History of Odense

February 8, 2015

Odense is one of Denmark’s largest cities and the unofficial capital of the Island of Funen, lying between the larger Zealand island and the Jutland Peninsula. Odense’s history stretches back as far as 1000 years, and the name Odense comes from the king of the ancient Viking gods, Odin. As you can imagine, a city which is over a millennium old has its fair share of stories.

One of the main reasons that Odense is known, through Denmark at least, is as the birthplace of Hans Christian Andersen, the legendary Danish storyteller. Because of this, there are plenty of museums, gift shops, souvenirs and hotels which celebrate the life of Andersen and his fairy tales.

Odense was mentioned for the first time in the year 988 in a letter from the German Kaiser Otto III. By this point the city had a bishop and was a Christian city, but was also still home to an Odin-worshipping cult.

In 1086 the Danish King Knud IV was killed in the city’s church and was canonised shortly later. The remains of Saint Knud can still be seen in the crypt of the city’s cathedral. St Knud’s monastery was set up a while later by Benedictine monks, and as more and more places of worship began to appear, the city became a powerful centre of religious influence in Denmark and Scandinavia.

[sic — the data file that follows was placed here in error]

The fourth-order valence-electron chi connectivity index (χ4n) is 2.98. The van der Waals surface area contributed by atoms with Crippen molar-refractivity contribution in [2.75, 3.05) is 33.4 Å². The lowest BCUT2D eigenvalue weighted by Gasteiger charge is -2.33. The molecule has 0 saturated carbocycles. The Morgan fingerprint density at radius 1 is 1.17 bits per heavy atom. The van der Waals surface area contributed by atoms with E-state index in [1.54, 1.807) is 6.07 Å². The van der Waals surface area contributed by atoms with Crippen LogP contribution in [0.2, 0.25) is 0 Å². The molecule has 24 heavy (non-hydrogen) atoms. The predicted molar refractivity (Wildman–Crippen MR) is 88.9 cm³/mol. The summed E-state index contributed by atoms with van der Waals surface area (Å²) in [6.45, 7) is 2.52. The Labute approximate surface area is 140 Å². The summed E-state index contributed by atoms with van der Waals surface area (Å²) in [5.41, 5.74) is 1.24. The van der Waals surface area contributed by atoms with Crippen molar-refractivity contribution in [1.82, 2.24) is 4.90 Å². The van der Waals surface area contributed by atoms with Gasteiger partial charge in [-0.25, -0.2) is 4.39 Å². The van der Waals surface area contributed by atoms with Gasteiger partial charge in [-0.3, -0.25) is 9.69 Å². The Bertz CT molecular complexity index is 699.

As Odense grew, it became a major destination for merchants. This was aided in the 1800s when a canal was built connecting Odense to the sea. This saw the town expand outwards, remove the old gates and walls and really set itself up as an industrial power, second only to Copenhagen in terms of its influence in Scandinavia.

All this time, Odense had been a cultural hub in Denmark, and was the first Danish city to have its own theatre, it is also home to one of Danish TV’s major channels, and has been a famous university town since 1988.

So next time you’re exploring Denmark, take some time out to soak up the off-the-beaten-track history that Odense offers.

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